Much of ancient wisdom tells us that happiness is our default state — you already have everything you need within you to be happy right now.
Happy people intuitively understand this. They’re not pursuing happiness — they’re in flow. They go deep into the process of whatever they are doing, and their happiness ensues.
“For success, like happiness, cannot be pursued; it must ensue, and it only does so as the unintended side effect of one’s personal dedication to a cause greater.” — Viktor Frankl.
Happy People ARE Satisfied
There is an assumption in the self-improvement community that the day you become satisfied is the day you become weak and complacent.
Undoubtedly, the “never satisfied” approach works spectacularly for some people (i.e., David Goggins). Still, I don’t believe satisfaction is the self-improvement cancer it’s made out to be.
Let’s return to the idea of life as a road trip. Doesn’t something seem off about sacrificing the entire road trip for a small moment of satisfaction at the end of the journey?
Deriving some satisfaction from the viewpoints you stop to appreciate doesn’t mean you abandon the trip and drive home. It makes the whole trip more enjoyable.
The author and professor Arthur Brooks thinks about happiness a lot; he teaches a course on it at Harvard. He has a concept of “The 3 Macronutrients of Happiness”: Enjoyment, satisfaction, and purpose.
Happy people are not complacent; they have not given up and become lazy because they’re satisfied with who they are.
Happy people have managed to hold satisfaction with their lives in harmony with self-improvement.
They derive satisfaction from the process of self-improvement.
Much like sacrificing 65 years for a happy retirement, outsourcing satisfaction to a small moment at the end of your life seems like a dubious strategy for a well-lived life.
Happy people have figured out how to be satisfied without letting it impede their growth.
Happy People Are Clear on Their Priorities
The easiest way to be miserable is to live in a way that is discordant with your values.
Happy people live with value coherence: the story of their lives makes sense because their actions align with their values, goals, vision, and purpose.
They know what they need to do, and they understand their why.
You need to establish a clear sense of priorities based on the vision you have for your life to avoid falling into cognitive dissonance. Cognitive dissonance is the mental conflict that results from your beliefs not lining up with your actions.
Let’s say you’ve set a goal to prioritize your health and get in the best shape of your life. But come Sunday evening, you find yourself descending into the cushions of your couch armed with a pint of double fudge ice cream and a spoon.
This action doesn’t align with your vision for what you want out of life, and unless you’ve intentionally framed it to work with your goals (i.e., one cheat day per week), it will muddy the view of your vision and create cognitive dissonance. Cognitive dissonance is hell on Earth.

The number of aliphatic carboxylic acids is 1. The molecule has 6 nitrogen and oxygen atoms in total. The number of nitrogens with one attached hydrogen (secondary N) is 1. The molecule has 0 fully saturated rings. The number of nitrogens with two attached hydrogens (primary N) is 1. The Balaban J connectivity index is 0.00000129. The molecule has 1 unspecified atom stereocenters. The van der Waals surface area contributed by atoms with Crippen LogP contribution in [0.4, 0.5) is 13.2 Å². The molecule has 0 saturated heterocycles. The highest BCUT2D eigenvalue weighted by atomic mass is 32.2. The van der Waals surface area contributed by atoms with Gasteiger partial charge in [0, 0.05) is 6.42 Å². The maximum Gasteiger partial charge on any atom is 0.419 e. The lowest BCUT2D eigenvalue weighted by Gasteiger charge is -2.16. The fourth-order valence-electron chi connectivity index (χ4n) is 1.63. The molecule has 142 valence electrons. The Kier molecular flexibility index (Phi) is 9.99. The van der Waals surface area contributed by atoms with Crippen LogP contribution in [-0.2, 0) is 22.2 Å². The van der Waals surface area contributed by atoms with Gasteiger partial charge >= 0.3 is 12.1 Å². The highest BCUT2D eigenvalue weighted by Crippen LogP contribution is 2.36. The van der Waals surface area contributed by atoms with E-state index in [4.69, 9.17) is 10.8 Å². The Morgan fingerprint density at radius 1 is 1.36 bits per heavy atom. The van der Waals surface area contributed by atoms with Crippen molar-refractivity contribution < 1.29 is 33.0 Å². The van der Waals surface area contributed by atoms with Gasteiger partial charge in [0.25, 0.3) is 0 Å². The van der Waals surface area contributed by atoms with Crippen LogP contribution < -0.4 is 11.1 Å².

The happiest people are in pursuit of something larger than themselves.
They have a vision for their lives that informs their daily actions and priorities. They prioritize these priorities and live with value coherence and no cognitive dissonance.
Happy People Choose Meaning
There is no objective answer to “what is the meaning of life.”
Instead of seeing this as depressing, you should see it as freeing: You get to choose the meaning.
Naval Ravikant talks about life as a “single-player game.”
You are the game master.
You can decide on the board, the rules, and the victory condition.
Happy people are those who are playing the game intentionally. They are playing a long-term game based on their interests. They have chosen to play a game with meaning.
And why not — what’s the alternative? The alternative leads to nihilism and resentment.
The men who buy guns and shoot up elementary schools have chosen the alternative.
There is nothing that forces you to see life as meaningful.
You’re a self-aware bag of meat made up of dead stars floating around a giant ball of fire on a rock in an infinite expanse of space.
Happy people don’t find the meaning of life. They choose meaning.
Why not choose to play a meaningful game with your time here?
Do you have something better to do?
Read also: what happy couples do differently (Highly recommended)
Happy People Try Their Best
Happy people have a high amount of self-respect.
They also understand how self-respect works. Self-respect isn’t any different from how you respect others. There is a set of traits and skills you have respect for, and you respect others based on how they demonstrate these traits and skills.
Self-respect works in the same way. You respect yourself in proportion to how you live up to the traits and skills you admire in a person.
The list of respectable traits varies from person to person, but one thing that everyone respects is quality effort.
There is no better way to enforce the belief that you are hard-working and worthy of respect than by putting your best effort into everything you do.
And, since how you do one thing is how you do everything, when you pick one area of your life to optimize with your best effort, it will bleed over into everything you do.
When you approach your life with your best effort, it is impossible not to develop strong self-respect. You’ll live with value coherence — your life story will be rewarding and make sense. You’ll have no cognitive dissonance.
Happy people live in this state. They respect themselves because they have a reason to respect themselves: they’re trying their best.
Happy people appreciate the little things
Happy people keep themselves in healthy perspective
Happy people don’t try to be happy
Happy people are satisfied
Happy people are clear on their priorities
Happy people choose meaning
Happy people try their best
Contributed by Colin Matson